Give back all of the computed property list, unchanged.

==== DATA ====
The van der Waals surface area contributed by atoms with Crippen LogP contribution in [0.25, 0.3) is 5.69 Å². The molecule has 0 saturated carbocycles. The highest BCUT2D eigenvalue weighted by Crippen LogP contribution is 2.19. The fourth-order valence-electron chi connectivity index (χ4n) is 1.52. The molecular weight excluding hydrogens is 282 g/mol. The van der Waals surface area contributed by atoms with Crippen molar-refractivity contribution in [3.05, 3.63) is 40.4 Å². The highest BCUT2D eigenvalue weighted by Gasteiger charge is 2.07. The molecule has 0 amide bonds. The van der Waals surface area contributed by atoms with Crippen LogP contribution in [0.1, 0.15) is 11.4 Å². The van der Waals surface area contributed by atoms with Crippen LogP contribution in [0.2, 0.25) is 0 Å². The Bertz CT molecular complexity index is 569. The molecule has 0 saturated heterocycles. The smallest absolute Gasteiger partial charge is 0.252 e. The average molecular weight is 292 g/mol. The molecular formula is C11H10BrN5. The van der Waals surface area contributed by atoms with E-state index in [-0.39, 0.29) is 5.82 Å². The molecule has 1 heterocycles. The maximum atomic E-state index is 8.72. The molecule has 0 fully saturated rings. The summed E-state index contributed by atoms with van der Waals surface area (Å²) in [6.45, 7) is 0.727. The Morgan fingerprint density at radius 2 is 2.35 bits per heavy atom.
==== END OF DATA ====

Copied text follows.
The van der Waals surface area contributed by atoms with Crippen LogP contribution in [0.25, 0.3) is 5.69 Å². The molecule has 0 saturated carbocycles. The highest BCUT2D eigenvalue weighted by Crippen LogP contribution is 2.19. The fourth-order valence-electron chi connectivity index (χ4n) is 1.52. The molecular weight excluding hydrogens is 282 g/mol. The van der Waals surface area contributed by atoms with Crippen molar-refractivity contribution in [3.05, 3.63) is 40.4 Å². The highest BCUT2D eigenvalue weighted by Gasteiger charge is 2.07. The molecule has 0 amide bonds. The van der Waals surface area contributed by atoms with Crippen LogP contribution in [0.1, 0.15) is 11.4 Å². The van der Waals surface area contributed by atoms with Crippen LogP contribution in [0.2, 0.25) is 0 Å². The Bertz CT molecular complexity index is 569. The molecule has 0 saturated heterocycles. The smallest absolute Gasteiger partial charge is 0.252 e. The average molecular weight is 292 g/mol. The molecular formula is C11H10BrN5. The van der Waals surface area contributed by atoms with E-state index in [-0.39, 0.29) is 5.82 Å². The molecule has 1 heterocycles. The maximum atomic E-state index is 8.72. The molecule has 0 fully saturated rings. The summed E-state index contributed by atoms with van der Waals surface area (Å²) in [6.45, 7) is 0.727. The Morgan fingerprint density at radius 2 is 2.35 bits per heavy atom.